Kirchhoff’s law

Kirchhoff’s law describes the change in enthalpy of a reaction with respect to the change in temperature.

From eq37, the heat capacity at constant pressure is defined as the change of enthalpy with respect to the change in temperature at constant pressure, i.e. . In other words, is the gradient of the curve of enthalpy versus temperature at constant pressure.

for a perfect gas is independent of temperature and we get a straight line with a constant gradient when the enthalpy of a perfect gas at constant pressure is plotted against temperature,. However, for an ideal or real gas,  varies with temperature and eq37 becomes:

Integrating both sides of eq64 with respect to temperature,

Since is a state function, the line integral of eq65 gives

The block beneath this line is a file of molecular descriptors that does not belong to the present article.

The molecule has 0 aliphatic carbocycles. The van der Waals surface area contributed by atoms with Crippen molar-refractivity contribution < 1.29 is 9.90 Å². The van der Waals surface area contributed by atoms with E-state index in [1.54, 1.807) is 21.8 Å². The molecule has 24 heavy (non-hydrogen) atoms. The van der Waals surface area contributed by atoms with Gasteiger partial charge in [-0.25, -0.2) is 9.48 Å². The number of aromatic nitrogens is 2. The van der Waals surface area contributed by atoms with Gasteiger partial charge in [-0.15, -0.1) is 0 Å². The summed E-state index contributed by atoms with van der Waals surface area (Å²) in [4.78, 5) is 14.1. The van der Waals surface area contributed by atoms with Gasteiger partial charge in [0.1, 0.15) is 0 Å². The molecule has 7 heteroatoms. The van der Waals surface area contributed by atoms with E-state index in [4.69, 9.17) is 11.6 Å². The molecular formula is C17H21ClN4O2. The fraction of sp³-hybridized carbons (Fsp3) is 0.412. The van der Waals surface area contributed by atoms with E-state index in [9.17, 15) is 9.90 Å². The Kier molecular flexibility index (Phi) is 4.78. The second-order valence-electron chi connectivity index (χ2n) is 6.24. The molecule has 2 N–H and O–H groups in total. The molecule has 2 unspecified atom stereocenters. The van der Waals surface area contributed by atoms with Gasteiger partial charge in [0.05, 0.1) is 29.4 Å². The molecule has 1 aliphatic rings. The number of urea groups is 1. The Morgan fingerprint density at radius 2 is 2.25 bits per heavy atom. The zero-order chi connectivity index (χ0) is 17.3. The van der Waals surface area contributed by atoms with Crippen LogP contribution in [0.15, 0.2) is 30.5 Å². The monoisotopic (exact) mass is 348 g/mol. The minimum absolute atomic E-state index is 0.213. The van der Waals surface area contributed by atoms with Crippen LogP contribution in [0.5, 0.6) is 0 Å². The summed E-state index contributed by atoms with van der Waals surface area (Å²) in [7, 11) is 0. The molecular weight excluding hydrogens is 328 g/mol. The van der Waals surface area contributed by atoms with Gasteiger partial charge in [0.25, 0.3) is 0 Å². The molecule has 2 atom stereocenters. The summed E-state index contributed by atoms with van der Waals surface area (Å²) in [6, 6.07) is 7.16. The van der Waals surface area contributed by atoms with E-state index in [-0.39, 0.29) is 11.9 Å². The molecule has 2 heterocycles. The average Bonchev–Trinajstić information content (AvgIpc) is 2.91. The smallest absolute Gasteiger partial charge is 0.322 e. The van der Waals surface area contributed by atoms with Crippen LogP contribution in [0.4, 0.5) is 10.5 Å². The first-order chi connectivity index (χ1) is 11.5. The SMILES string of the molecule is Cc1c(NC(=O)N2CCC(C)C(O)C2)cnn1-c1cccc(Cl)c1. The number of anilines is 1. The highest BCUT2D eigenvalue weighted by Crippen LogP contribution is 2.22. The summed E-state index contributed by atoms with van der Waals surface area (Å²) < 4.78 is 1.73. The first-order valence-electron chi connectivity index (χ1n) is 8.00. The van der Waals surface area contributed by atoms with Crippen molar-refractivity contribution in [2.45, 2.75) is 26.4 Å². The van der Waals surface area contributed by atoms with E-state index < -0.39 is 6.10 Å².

or, for the change in enthalpy of a reaction,

Eq66 (or eq66a) is known as Kirchhoff’s law, which is used to calculate the change in enthalpy of a substance (or a reaction) from to .

The computation of eq65 to eq66 (or eq66a) is only valid if the function  is continuous and differentiable within the limits of to . If eq66a has a temperature range that includes phase transitions, which result in points of discontinuity in (see diagram above), it has to be modified as follows:

To find an expression for , we use a power series to generate curves that fit experimental values of for different substances on versus temperature plots:

The set of constants , , , , etc. are specific to each chemical species and are the outcome of the polynomial regression. As the contribution of higher powers of to  is small, the expression is fairly well represented by:


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